~ ~I have been asked by the school librarian to tell you a little of what I can remember of the early days of Afton.  My name is Ethel Cunningham.   Today is my birthday.  I am 82 years old. I was born here in Afton in Indian Territory days, September 26, 1897.  I was the only child of S. C. Williams and Rosa T. Montgomery Williams.   My great great grandmother traveled the Trail of Tears when she was a little girl.  My grandmother often told me of the hardships and suffering they encountered when they were moved from their nice homes and plantations to Indian Territory.

My father was a carpenter who worked  hard for a living.  The 40-hour week was unheard of then.  When my mother and dad decided to get married they had to wait for several months for "Uncle Jeremiah Hubbard", a missionary preacher among the Indians to make his circuit and get to Afton.  He would then often have several marriages to perform.

Wherever you found early settlements, you would also find that the people would find some way to provide for the education of their children.  Some of my older friends attended an Indian Academy and subscription schools.  One of my earliest remembrances was the Thompson School.  My husband, Wilton Cunningham, also attended this school.

Afton began to grow during Indian Territory days.  When I was a girl in the early 1900s, I can remember that Afton had two banks (Farmers State and Afton State), two drugstores (Afton Drug and Beaty Drug), 2 livery stables, two hotels (Palmer and Dawson), 3 dry goods stores (Livingstons, Abneys, and Reeds), 4 doctors (Harper, Dawson, Rutledge, Troutt), one dentist (Dr. Scott), a milling company which made flour and meal daily, a meat market, an ice wagon whose wagon and horse made daily deliveries, a shoe shop (Barbee's), a second-hand store (Morris'), a restaurant (Bulosky), a newspaper (Afton Climax), a small bakery for a while.  There may have been others that I can't remember.~ ~

So, that's Part 1.   Even those who have never been to Afton but who read this blog know that none of the businesses listed above still exist except one bank.  The milling company is being razed at this very moment.  To the best of my knowledge, there are no doctors or dentists remaining in Afton.  I will continue this story when I have time later in this week or next.  I hope you find it interesting.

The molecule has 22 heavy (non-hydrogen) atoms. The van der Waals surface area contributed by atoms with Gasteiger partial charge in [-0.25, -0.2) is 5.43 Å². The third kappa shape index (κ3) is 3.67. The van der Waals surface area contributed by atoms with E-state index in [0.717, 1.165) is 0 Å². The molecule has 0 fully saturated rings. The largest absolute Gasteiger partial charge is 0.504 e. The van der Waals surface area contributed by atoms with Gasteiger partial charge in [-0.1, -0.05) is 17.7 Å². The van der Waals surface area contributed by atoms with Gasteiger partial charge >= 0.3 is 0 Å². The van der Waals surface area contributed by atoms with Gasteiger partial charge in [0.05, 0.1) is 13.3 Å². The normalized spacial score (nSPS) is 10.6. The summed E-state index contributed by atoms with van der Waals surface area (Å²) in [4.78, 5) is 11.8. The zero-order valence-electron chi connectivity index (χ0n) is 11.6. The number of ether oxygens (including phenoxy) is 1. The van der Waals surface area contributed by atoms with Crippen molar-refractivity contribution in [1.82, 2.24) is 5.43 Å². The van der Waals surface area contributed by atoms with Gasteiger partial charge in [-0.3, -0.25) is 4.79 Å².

Tuesday, July 16, 2013

The Sun Also Rises

This morning, I intentionally left the house at 5 a.m. so that I could take my time getting to Afton and thus have a spare hour or more to have a leisurely breakfast at Clanton's and then do a little off-roading.  I don't mean the mud-and-pothole type of off-roading, but off-roading meaning Off-Route 66.  It's been a while since I've had a chance to explore some back roads.  The sunrise was spectacular, the poached eggs with gravy at Clanton's were mouth-watering good, and I found a great little piece of road outside of Vinita that was crying out for exploration.
I know nothing about this little old school building or the "SUPERIOR MODEL" designation, but I plan to do some research and I'll get back to you.
Someone on this little road has a pretty nice collection of longhorn skulls.  

Yesterday Robin had scads of visitors at Afton Station and they came from many countries and states.  Today started out slowly but finally traffic built up a bit.  These fellows from Grove, OK who were returning from business in Tulsa stopped by early and filled my morning with laughter.  They definitely know how to have fun.  Never a dull moment!